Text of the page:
His Massachusetts Career and Family Life

National Council for History Education Conference, October 18-20, 2001 At the Smithsonian’s National Museum of American History, Washington, D.C.

Presentation by Cynthia Bittinger, Executive Director, The Calvin Coolidge Memorial Foundation

In your teacher packets, please refer to the timeline. You will see that Calvin Coolidge held many offices on the way to the governorship. He ran for office 19 times and won 17 of those contests. He ran hard, campaigned hard and reached out to independents and Democrats, even though he was a Republican. He gave as many as 15 speeches a day when he ran for Lt. Governor and he did not campaign in a negative mode.

At the 1998 conference on Coolidge at the Kennedy Library, Michael Dukakis, former Massachusetts governor and presidential candidate, called Coolidge’s speech “Have Faith in Massachusetts” given in 1914, “the most eloquent ever delivered under the State House dome.” It is included in your packet.

Coolidge said, “statutes must appeal to more than material welfare”, but he went on, with Governor Walsh, to obtain legislation for injury compensation, reorganization of the state government, compulsory arbitration of labor disputes, taxes on out of state corporations, and tax reform.

As governor, Coolidge’s progressive policies included urging higher teacher salaries (see speech).He was a progressive who supported women’s suffrage, direct election of senators, labor unions, curbing Standard Oil, and championing the rights of African Americans. Ironically, Coolidge’s progressive policies did not make him a presidential candidate in 1920, his strong stand against the Boston Police Strike did.(When the Boston Police tried to organize in a union, they were not allowed to do so by the city authorities. They went on strike in 1919 and left their posts. Mobs looted shops and the citizens were scared. Governor Coolidge sent out the State Guard to re-establish order.) Coolidge’s clear language can be seen in his telegram to AF of L President Samuel Gompers. “There is no right to strike against the public safety by anybody, anywhere, any time.” In the popular imagination, Coolidge was a strong leader defending traditional values under attack by subversives in society. Coolidge thought this telegram ended his career. He was wrong; it was the beginning of his national one. Coolidge’s national popularity started in 1919 and never stopped in his lifetime.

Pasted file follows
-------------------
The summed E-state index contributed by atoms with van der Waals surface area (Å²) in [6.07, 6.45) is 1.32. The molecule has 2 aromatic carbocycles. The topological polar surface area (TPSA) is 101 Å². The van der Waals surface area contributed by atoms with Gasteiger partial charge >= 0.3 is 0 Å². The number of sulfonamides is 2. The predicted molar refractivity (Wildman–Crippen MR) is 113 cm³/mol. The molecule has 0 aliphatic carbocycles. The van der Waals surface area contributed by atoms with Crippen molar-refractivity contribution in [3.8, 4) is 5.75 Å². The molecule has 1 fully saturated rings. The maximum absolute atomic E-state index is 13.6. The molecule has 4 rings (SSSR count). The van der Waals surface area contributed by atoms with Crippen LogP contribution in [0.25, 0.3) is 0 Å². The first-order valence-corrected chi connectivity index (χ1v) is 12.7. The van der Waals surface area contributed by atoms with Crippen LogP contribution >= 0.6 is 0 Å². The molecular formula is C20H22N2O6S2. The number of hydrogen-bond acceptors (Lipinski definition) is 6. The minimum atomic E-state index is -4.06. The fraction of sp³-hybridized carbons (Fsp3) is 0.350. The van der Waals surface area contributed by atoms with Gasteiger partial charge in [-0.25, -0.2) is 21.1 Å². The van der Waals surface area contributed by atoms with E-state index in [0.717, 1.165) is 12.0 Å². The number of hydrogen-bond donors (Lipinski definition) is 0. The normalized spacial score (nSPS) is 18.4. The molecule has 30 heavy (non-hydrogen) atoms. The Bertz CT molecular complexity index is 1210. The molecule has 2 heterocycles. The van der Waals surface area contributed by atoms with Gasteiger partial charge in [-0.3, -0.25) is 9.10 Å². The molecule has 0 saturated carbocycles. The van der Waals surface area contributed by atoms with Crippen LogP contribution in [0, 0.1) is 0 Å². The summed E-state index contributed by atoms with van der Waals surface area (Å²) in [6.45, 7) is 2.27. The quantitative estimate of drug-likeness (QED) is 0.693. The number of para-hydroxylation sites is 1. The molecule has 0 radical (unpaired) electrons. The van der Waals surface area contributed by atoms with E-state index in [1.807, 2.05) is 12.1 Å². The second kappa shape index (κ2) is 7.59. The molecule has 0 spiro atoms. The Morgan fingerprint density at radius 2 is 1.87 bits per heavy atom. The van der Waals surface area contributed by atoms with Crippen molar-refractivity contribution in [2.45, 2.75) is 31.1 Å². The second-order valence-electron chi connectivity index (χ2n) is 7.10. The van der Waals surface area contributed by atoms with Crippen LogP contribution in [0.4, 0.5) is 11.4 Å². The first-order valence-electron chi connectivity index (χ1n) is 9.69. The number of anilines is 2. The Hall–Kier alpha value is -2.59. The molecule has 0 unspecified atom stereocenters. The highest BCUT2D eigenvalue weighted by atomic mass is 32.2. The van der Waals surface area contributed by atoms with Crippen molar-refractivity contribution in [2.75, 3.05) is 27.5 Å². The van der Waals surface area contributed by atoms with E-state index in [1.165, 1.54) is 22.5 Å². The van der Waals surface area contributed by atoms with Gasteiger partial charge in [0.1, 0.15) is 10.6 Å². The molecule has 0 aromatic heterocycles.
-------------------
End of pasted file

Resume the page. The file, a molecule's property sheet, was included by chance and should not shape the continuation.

One reason historians may have trouble with Coolidge’s legacy is that he had a progressive Massachusetts record but became famous for his “law and order” stand. Thus he is difficult to pigeonhole.

Coolidge’s Massachusetts history includes the start of his own family. You heard about his Vermont roots and close knit village from our video and Sue Pollender. When Calvin Coolidge read the law in a Northampton, MA firm and opened his own law office, he finally had enough money to consider marriage. He spotted a lovely young teacher watering flowers outside his window. When he sought out Grace Goodhue who taught deaf children at the Clarke School for the Deaf, he found a kindred spirit from Burlington, VT who enjoyed poetry, books and classical themes. For our 1998 conference, I read Coolidge’s courting letters to Grace. He wrote her twice a week complimenting her on her looks, clothes and interests. She was the sportive one, loving hikes and baseball, but he continually encouraged her interests and made them his. He served on the Board of the Clarke School for the Deaf and raised money for the school as he retired from his presidency in 1929. Instead of a presidential library, his friends gave $4 million to the Clarke School for the Deaf.

“We thought we were made for each other.” “For almost a quarter of a century she has borne with my infirmities, and I have rejoiced in her graces.” These were Coolidge’s words characterizing their relationship. Historian Susan Ware labels this presidential couple as the first companionate marriage. I think she means they had a lot in common, but Grace clearly states in her writings that each family must have one head and Calvin was that, for sure. She did encourage his humor; she gathered many animals under the White House roof, even Reuben and Rebecca Raccoon, to please Calvin and her own heart which had a chamber for the love of animals.

Turning to their sons, I did know one, John Coolidge, in his twilight years. I interviewed him three times about his family. He and Calvin Jr. were close. His brother was more retiring and bookish than he. The death of Calvin Jr. at the age of 16 was a deep challenge to all three. (John and Calvin had been playing tennis in June of 1924 and Calvin got a blister which then turned into septicemia. Calvin was treated by the best doctors they could find; antibiotics were not invented at the time. Calvin died at Walter Reed Hospital in Washington, D.C.) Some historians say that President Coolidge plunged into depression and truncated his progressive presidency. Grace had deep religious faith and soldiered on. John had to go on to Amherst College, live with a Secret Service protector, and start dating a Mt. Holyoke girl. All missed Calvin Jr. and continued to lament his passing.

“When he went the power and the glory of the Presidency went with him,” wrote Coolidge in his Autobiography. Historians might look to that sentence for clues as to why Coolidge did not run in 1928 and stepped away from power.